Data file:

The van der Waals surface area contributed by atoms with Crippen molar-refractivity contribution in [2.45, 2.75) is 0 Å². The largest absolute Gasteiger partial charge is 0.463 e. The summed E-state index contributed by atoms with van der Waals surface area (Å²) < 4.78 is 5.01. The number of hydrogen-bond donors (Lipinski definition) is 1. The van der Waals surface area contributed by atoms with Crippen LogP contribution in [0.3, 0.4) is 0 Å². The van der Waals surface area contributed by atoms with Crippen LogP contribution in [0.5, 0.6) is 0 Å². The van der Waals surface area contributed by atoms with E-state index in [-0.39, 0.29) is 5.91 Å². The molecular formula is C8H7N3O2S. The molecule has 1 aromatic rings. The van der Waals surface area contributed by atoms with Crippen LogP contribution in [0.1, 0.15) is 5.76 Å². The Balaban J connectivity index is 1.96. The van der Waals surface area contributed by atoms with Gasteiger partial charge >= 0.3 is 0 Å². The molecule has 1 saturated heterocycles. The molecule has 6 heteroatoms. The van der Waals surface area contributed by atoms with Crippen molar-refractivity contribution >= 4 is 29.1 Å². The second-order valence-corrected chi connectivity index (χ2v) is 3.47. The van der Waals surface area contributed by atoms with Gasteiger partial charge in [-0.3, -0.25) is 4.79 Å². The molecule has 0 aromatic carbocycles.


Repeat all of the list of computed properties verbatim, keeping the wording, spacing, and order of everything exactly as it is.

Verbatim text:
The van der Waals surface area contributed by atoms with Crippen molar-refractivity contribution in [2.45, 2.75) is 0 Å². The largest absolute Gasteiger partial charge is 0.463 e. The summed E-state index contributed by atoms with van der Waals surface area (Å²) < 4.78 is 5.01. The number of hydrogen-bond donors (Lipinski definition) is 1. The van der Waals surface area contributed by atoms with Crippen LogP contribution in [0.3, 0.4) is 0 Å². The van der Waals surface area contributed by atoms with Crippen LogP contribution in [0.5, 0.6) is 0 Å². The van der Waals surface area contributed by atoms with E-state index in [-0.39, 0.29) is 5.91 Å². The molecular formula is C8H7N3O2S. The molecule has 1 aromatic rings. The van der Waals surface area contributed by atoms with Crippen LogP contribution in [0.1, 0.15) is 5.76 Å². The Balaban J connectivity index is 1.96. The van der Waals surface area contributed by atoms with Gasteiger partial charge >= 0.3 is 0 Å². The molecule has 1 saturated heterocycles. The molecule has 6 heteroatoms. The van der Waals surface area contributed by atoms with Crippen molar-refractivity contribution >= 4 is 29.1 Å². The second-order valence-corrected chi connectivity index (χ2v) is 3.47. The van der Waals surface area contributed by atoms with Gasteiger partial charge in [-0.3, -0.25) is 4.79 Å². The molecule has 0 aromatic carbocycles.